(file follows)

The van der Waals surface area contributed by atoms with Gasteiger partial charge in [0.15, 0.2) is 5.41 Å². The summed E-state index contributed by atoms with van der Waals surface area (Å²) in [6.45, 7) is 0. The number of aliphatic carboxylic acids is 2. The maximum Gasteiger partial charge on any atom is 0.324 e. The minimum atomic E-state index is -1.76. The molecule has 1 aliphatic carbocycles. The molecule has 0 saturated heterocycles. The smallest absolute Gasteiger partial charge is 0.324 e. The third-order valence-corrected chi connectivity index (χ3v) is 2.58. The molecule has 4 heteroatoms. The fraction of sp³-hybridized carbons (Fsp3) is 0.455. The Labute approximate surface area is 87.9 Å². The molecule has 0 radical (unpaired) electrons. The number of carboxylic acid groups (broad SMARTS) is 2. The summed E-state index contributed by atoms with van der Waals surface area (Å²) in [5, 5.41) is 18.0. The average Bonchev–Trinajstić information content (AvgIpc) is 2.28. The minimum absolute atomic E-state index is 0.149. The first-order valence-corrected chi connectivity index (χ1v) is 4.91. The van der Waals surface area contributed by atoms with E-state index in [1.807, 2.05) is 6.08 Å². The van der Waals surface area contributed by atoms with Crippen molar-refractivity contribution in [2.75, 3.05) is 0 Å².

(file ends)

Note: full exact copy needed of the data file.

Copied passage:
The van der Waals surface area contributed by atoms with Gasteiger partial charge in [0.15, 0.2) is 5.41 Å². The summed E-state index contributed by atoms with van der Waals surface area (Å²) in [6.45, 7) is 0. The number of aliphatic carboxylic acids is 2. The maximum Gasteiger partial charge on any atom is 0.324 e. The minimum atomic E-state index is -1.76. The molecule has 1 aliphatic carbocycles. The molecule has 0 saturated heterocycles. The smallest absolute Gasteiger partial charge is 0.324 e. The third-order valence-corrected chi connectivity index (χ3v) is 2.58. The molecule has 4 heteroatoms. The fraction of sp³-hybridized carbons (Fsp3) is 0.455. The Labute approximate surface area is 87.9 Å². The molecule has 0 radical (unpaired) electrons. The number of carboxylic acid groups (broad SMARTS) is 2. The summed E-state index contributed by atoms with van der Waals surface area (Å²) in [5, 5.41) is 18.0. The average Bonchev–Trinajstić information content (AvgIpc) is 2.28. The minimum absolute atomic E-state index is 0.149. The first-order valence-corrected chi connectivity index (χ1v) is 4.91. The van der Waals surface area contributed by atoms with E-state index in [1.807, 2.05) is 6.08 Å². The van der Waals surface area contributed by atoms with Crippen molar-refractivity contribution in [2.75, 3.05) is 0 Å².